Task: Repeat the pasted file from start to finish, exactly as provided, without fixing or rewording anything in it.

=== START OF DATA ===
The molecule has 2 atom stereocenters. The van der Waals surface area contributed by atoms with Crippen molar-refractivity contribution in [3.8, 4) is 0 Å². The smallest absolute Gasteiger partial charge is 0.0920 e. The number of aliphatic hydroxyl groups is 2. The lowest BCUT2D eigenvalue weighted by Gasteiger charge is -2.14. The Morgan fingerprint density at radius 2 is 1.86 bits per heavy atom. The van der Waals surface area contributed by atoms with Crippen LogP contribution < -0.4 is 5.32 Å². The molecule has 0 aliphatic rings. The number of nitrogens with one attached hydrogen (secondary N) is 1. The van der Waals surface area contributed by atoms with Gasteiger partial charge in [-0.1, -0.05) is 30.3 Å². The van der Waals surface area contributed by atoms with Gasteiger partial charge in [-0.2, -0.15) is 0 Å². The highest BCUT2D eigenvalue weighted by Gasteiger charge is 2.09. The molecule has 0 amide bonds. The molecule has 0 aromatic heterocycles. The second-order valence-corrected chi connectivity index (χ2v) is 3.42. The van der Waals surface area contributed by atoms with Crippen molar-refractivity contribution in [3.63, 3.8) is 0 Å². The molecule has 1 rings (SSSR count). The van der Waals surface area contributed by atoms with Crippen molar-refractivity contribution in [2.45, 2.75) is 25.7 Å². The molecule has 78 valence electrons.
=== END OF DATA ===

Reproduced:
The molecule has 2 atom stereocenters. The van der Waals surface area contributed by atoms with Crippen molar-refractivity contribution in [3.8, 4) is 0 Å². The smallest absolute Gasteiger partial charge is 0.0920 e. The number of aliphatic hydroxyl groups is 2. The lowest BCUT2D eigenvalue weighted by Gasteiger charge is -2.14. The Morgan fingerprint density at radius 2 is 1.86 bits per heavy atom. The van der Waals surface area contributed by atoms with Crippen LogP contribution < -0.4 is 5.32 Å². The molecule has 0 aliphatic rings. The number of nitrogens with one attached hydrogen (secondary N) is 1. The van der Waals surface area contributed by atoms with Gasteiger partial charge in [-0.1, -0.05) is 30.3 Å². The van der Waals surface area contributed by atoms with Gasteiger partial charge in [-0.2, -0.15) is 0 Å². The highest BCUT2D eigenvalue weighted by Gasteiger charge is 2.09. The molecule has 0 amide bonds. The molecule has 0 aromatic heterocycles. The second-order valence-corrected chi connectivity index (χ2v) is 3.42. The van der Waals surface area contributed by atoms with Crippen molar-refractivity contribution in [3.63, 3.8) is 0 Å². The molecule has 1 rings (SSSR count). The van der Waals surface area contributed by atoms with Crippen molar-refractivity contribution in [2.45, 2.75) is 25.7 Å². The molecule has 78 valence electrons.